Can we save the Polar bears?
Imagine that you are a child waking up on crisp cool morning in a small village on the outskirts of Alaska. You stretch, throw on some clothes and go running outside. It’s summer, the days are long, and you have a lot planned. You are what is considered a local, you were born in Alaska, so were your parents and their parents. One of your favorite things to do is hunt Polar bears. You are used to the cold temperatures, the ice and the snow. Then one day in your early thirties a new law is enacted stating that you can no longer go hunting for Polar bears. This is something as a local you have always been able to do. You begin to wonder why this change why you cannot do something you were taught as a kid. You had planned on passing down the family tradition to your kids as well.
You go looking for information on what is going on. You have noticed that things are changing. Summers are longer, temperatures are warmer, and the glaciers are melting You find out that Polar bears are on the endangered list and that there are many cases in court right now trying to move their rank up to the extinction list. You wonder how this could be possible and what you can do to help. You plan on finding out all the facts and coming up with a solution.
The question is can we stop the Polar bears from going extinct? Is the cause of the Polar bears problem man made, or is this a natural occurrence? There are many people who believe the Polar bears are just animals, and why should we care? I will take on the challenge to show you why each person should care about just one animal. Because if we can just pass on by with blinders on and allow one animal to die off, then what is stopping us from doing it again?
Polar bears are Northern hemisphere animals. They reside mainly in Alaska, Canada and Russia, where the formation of glaciers and sea ice are abundant. "The ice is a platform to hunt seals, and if they don't have that platform they are in big trouble," says Ian Stirling, research scientist Emeritus at Environment Canada in Edmonton. Polar bears thrive on the shorelines of the ice formations, where the food is in abundance and hunting is easy. They feed mainly on seals and other animals such as fish. One of the main reasons that the Polar bears live on the sea ice edge is because that is where the animals that they feed of off live. The main reason for eating seals is that they are rich in fat content which helps the bears put on fat for the cold winters to come(Stirling 262).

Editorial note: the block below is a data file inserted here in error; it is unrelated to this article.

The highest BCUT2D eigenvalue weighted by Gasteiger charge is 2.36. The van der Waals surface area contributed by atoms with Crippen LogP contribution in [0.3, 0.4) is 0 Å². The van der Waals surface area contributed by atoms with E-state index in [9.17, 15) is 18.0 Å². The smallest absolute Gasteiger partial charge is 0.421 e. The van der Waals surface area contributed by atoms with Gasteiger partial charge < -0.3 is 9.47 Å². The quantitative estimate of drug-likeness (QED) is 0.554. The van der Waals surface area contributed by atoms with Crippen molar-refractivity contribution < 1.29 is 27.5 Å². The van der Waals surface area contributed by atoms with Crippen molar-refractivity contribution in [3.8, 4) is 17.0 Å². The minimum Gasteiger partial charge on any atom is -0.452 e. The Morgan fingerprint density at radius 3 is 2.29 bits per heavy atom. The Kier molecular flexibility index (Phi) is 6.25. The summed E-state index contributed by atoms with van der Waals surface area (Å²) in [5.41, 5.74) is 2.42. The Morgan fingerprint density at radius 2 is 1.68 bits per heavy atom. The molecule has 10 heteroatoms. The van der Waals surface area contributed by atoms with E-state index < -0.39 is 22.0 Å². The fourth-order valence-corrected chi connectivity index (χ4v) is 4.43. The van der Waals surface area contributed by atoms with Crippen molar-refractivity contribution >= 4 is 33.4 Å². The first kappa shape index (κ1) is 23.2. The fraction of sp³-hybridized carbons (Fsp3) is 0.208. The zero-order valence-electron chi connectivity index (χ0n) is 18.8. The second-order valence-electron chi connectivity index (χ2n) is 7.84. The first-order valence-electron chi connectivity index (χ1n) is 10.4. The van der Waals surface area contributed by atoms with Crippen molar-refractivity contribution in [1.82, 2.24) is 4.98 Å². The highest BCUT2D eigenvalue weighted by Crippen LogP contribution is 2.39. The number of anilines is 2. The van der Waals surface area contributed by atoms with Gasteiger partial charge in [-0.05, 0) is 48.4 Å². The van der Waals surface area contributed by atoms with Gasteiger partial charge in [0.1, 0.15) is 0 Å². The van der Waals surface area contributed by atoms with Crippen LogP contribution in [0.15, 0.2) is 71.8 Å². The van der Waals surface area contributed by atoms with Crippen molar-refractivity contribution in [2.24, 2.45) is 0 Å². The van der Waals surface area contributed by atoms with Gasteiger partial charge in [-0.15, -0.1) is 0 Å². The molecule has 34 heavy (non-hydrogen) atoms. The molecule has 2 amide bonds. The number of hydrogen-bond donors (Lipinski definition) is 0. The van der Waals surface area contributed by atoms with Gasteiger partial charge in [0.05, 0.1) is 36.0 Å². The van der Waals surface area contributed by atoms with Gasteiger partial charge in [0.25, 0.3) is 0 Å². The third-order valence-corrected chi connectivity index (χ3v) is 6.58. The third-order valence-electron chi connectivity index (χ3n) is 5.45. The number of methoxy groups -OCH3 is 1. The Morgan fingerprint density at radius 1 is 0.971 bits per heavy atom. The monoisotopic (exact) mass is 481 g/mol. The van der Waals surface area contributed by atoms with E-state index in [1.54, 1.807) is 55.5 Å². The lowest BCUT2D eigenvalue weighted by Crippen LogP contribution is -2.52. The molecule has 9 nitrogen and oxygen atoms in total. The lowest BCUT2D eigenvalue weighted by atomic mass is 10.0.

Polar bears mate during the months of March and June. They find their mates on the best hunting grounds where the seals are found. After the females have found their mate and become pregnant, they are then on the lookout for the best place to dig a den. The females like to dig holes in the soft snow drifts that have become more permanent on the cold glacier floors for their dens. The females then stay in the dens and give birth over the long winter month. At which point her cubs usually a set of two, are born. During the first few months the mother polar bear nurses her cubs and depends on the fat rich foods that she has consumed over the past few months of hunting (Stirling 263).
After the cubs are a few months old they venture out into the world with their mother. They begin to learn to hunt, play and swim the arctic weather full of ice. Polar bears can live up to 30 years however, with the degradation of the habitat only a small percentage of bears are living past the age of 12 (Cone 46). One of the main reasons that the longevity of the Polar bears has decreased is due to the melting of the ice shelf. “In Canada's western Hudson Bay, the sea ice where they hunt seals breaks up three weeks earlier now than 30 years ago, Polar bears have declined from 1,200 in 1985 to fewer than 950 in 2004”(Clark 347). This is a prime example of how the climatic change and the warming of the earth is causing dramatic negative effects on the...
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